• Office-related construction spending grew by 2 percent in October and is up 16.3 percent from the same time one year ago.
  • Lodging construction spending is up 3.3 percent on a monthly basis and is up 15.9 percent on a year-over-year basis.
  • Conservation and development-related construction spending grew 4.6 percent for the month and is up 33.1 percent on a yearly basis.
  • Spending in the water supply category expanded 0.9 percent on a monthly basis, but is down 1.8 percent on a year-over-year basis.
  • Amusement and recreation-related construction spending expanded 2.2 percent in October and is up 1.4 percent from the same time last year.
  • Manufacturing-related spending expanded 3.4 percent on a monthly basis and is up 22.2 percent on an annual basis.
  • Health care-related construction spending expanded 0.6 percent for the month but is down 8.4 percent from the same time last year.
  • Education-related construction spending expanded 1.8 percent for the month and is up 3.6 percent on a year-over-year basis.
  • Construction spending in the transportation category expanded 2.7 percent on a monthly basis and has expanded 1.6 percent on an annual basis.
  • Highway and street-related construction spending expanded 1.2 percent in October and is up 0.1 percent compared to the same time last year.
  • Public safety-related construction spending expanded 11.6 percent on a monthly basis but is down 1.2 percent on a year-over-year basis.

Monthly spending in five nonresidential construction subsectors declined in October.

  • Commercial construction spending fell 2.2 percent for the month but has grown 9.1 percent on a year-over-year basis.
  • Communication construction spending declined 1.9 percent for the month and is down 9.4 percent for the year.
  • Religious construction spending fell 3.7 percent for the month and is down 4.6 percent from the same time last year.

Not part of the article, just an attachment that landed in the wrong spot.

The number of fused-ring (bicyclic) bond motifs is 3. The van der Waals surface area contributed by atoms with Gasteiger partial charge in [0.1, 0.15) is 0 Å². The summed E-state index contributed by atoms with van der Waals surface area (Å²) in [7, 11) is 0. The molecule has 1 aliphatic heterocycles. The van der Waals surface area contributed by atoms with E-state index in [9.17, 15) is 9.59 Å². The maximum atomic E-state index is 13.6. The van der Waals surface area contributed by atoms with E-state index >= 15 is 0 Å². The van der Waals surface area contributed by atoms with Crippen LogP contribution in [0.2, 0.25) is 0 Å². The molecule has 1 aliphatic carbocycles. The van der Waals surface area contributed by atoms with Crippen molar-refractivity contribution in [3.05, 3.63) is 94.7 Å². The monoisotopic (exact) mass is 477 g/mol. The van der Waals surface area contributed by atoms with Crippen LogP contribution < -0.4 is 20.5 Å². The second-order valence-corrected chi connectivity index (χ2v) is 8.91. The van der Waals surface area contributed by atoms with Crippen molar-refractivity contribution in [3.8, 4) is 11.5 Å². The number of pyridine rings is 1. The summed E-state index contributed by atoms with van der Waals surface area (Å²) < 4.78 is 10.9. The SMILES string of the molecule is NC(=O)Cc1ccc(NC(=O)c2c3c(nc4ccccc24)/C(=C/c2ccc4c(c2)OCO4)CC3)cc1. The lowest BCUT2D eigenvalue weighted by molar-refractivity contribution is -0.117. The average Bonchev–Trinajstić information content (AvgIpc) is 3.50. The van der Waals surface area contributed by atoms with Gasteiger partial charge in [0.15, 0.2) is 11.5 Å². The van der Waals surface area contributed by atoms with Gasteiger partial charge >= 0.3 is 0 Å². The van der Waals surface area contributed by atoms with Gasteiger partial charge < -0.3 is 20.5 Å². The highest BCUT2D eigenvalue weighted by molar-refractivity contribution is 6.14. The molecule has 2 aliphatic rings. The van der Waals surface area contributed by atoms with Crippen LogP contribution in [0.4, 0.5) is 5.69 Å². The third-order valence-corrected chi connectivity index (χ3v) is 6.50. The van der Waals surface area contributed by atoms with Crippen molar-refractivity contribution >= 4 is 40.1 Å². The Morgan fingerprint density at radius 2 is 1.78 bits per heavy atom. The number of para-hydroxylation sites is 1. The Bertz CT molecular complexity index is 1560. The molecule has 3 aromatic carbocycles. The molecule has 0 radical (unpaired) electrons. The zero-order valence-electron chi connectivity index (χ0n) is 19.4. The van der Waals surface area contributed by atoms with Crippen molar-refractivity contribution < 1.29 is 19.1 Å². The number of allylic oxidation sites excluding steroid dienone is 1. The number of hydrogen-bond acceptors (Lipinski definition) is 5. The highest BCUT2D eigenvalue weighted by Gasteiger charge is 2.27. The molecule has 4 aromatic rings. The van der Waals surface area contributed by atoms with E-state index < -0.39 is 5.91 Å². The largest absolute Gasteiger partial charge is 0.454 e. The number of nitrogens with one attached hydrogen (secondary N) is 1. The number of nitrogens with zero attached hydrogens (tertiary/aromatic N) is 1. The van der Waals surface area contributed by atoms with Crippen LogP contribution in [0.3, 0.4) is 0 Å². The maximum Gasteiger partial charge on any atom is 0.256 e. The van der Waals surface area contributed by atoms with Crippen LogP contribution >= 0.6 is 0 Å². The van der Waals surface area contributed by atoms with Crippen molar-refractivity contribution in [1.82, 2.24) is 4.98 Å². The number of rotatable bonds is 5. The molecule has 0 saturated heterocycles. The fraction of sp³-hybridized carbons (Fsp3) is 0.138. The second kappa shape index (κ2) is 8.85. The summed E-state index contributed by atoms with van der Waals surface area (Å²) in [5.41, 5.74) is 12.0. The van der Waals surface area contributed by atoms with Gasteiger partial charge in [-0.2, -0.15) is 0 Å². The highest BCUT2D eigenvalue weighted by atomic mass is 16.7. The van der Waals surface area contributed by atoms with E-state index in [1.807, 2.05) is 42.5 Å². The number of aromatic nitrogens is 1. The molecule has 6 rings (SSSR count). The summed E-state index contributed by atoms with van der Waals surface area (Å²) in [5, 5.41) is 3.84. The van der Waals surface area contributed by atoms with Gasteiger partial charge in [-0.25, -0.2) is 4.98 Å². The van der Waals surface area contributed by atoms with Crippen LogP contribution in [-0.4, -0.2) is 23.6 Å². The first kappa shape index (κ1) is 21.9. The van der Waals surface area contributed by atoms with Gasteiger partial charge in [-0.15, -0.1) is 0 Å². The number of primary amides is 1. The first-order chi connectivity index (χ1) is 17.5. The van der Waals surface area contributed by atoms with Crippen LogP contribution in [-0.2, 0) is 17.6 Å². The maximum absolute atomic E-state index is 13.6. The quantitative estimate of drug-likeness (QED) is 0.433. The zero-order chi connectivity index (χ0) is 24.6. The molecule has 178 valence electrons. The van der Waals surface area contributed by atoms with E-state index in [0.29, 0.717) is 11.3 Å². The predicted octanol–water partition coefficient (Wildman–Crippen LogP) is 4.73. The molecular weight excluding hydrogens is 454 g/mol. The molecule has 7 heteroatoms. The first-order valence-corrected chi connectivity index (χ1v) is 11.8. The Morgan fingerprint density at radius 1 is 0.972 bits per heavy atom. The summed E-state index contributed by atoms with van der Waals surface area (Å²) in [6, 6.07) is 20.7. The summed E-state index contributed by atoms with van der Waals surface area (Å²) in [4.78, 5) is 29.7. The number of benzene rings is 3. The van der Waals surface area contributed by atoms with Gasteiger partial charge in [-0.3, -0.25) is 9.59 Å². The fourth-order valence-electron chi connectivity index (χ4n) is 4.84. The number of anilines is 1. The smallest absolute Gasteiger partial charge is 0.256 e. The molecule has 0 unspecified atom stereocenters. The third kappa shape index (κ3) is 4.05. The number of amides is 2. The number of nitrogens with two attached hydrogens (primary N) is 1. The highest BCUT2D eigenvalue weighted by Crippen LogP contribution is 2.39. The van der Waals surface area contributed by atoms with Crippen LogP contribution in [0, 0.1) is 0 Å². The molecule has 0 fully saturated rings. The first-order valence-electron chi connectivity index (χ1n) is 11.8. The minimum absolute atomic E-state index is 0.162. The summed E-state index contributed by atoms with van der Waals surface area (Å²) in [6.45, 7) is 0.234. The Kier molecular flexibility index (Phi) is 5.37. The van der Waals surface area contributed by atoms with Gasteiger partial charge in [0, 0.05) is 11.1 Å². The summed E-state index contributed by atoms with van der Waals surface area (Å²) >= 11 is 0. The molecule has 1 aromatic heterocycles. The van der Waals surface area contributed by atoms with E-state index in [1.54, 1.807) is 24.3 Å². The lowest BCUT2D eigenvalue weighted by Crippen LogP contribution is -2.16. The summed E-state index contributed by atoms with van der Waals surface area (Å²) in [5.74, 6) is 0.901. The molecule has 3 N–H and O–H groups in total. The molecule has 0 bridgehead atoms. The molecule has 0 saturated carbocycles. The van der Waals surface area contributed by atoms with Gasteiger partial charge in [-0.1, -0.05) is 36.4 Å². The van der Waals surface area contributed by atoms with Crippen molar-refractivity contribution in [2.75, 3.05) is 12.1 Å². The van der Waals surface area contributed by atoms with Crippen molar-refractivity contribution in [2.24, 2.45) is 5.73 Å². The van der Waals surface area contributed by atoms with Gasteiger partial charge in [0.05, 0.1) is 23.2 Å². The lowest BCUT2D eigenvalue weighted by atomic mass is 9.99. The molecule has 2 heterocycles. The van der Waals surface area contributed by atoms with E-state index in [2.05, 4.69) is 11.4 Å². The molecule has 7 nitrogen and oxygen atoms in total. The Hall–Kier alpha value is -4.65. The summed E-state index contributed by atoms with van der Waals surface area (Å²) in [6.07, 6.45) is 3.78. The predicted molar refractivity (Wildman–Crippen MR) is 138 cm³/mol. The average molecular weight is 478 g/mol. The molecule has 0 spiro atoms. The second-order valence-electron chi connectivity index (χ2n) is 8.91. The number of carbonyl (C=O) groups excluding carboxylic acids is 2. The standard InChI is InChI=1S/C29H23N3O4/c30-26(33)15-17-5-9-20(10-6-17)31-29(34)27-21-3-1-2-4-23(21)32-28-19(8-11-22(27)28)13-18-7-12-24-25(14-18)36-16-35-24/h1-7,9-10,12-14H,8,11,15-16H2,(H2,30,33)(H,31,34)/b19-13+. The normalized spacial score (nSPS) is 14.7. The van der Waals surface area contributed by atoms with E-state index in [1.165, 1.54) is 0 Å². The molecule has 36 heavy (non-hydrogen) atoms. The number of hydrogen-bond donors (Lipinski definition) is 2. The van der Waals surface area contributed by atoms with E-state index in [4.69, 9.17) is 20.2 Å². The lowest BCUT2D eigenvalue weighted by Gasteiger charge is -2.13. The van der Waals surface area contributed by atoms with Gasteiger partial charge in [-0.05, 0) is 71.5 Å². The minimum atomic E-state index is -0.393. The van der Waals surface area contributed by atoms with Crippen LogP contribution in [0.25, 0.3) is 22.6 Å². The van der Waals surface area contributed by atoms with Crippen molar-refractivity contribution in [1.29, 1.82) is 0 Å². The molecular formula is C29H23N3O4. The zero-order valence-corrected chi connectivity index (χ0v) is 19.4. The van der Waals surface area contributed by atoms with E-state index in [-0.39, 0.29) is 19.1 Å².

• Sewage and waste disposal-related construction spending declined 0.4 percent for the month and is down 0.2 percent on a 12-month basis.
  • Power construction spending fell 1 percent for the month but is 0.7 percent higher than at the same time one year ago.

To view the previous spending report, click here

ABC Reports: GDP Shows Increasing Positivity for Nonresidential Construction

CEU2-1“The improving confidence of consumers, business owners, and real estate developers, among others, suggests that additional momentum is likely, ” —ABC Chief Economist Anirban Basu.

GDP_Q3_2014-1Nonresidential fixed investment grew 5.5 percent in the third quarter after expanding 9.7 percent in the second quarter, according to the Bureau of Economic Analysis’ Oct. 30 gross domestic product (GDP) report. It has now expanded by greater than 5 percent in four of the past five quarters. In addition, investment in equipment increased 7.2 percent, while investment in nonresidential structures increased 3.8 percent.

Real gross domestic product (GDP) expanded 3.5 percent (seasonally adjusted annual rate) during the third quarter, following a 4.6 increase in the second quarter.

“It has been rare for the U.S. economy to record two consecutive good quarters since the recovery began in mid-2009,” said Associated Builders and Contractors Chief Economist Anirban Basu. “The dominant pattern has been one of a good quarter followed by a bad quarter. This lack of consistent momentum has also been seen with construction spending growth and in other leading indicators, such as the Architecture Billings Index and ABC’s own Construction Backlog Indicator.”

“However, the improving confidence of consumers, business owners, and real estate developers, among others, suggests that additional momentum is likely,” Basu said. As an example, the Consumer Confidence Index attained a seven-year high in October. The implication is that nonresidential construction spending should continue to recover, with growth continuing to be concentrated in privately financed segments.”

The following segments expanded during the third quarter and/or contributed to GDP.

  • Personal consumption expenditures added 1.2 percent to GDP after contributing 1.8 percent in the second quarter.
  • Spending on goods grew 11 percent after expanding 14.3 percent in the prior quarter.
  • Real final sales of domestically produced output, minus changes in private inventories, increased 4.2 percent after a 3.2 percent increase in the second quarter.
  • Federal government spending expanded by 10 percent following a 0.9 percent decrease in the prior quarter.
  • Nondefense spending expanded 0.5 percent after decreasing by 3.8 percent in the second quarter.
  • National defense spending expanded 16 percent after inching up 0.9 percent in the previous quarter.
  • State and local government spending expanded 1.3 percent during the third quarter after growing 3.4 percent in the second quarter.

To view the previous GDP report, click here.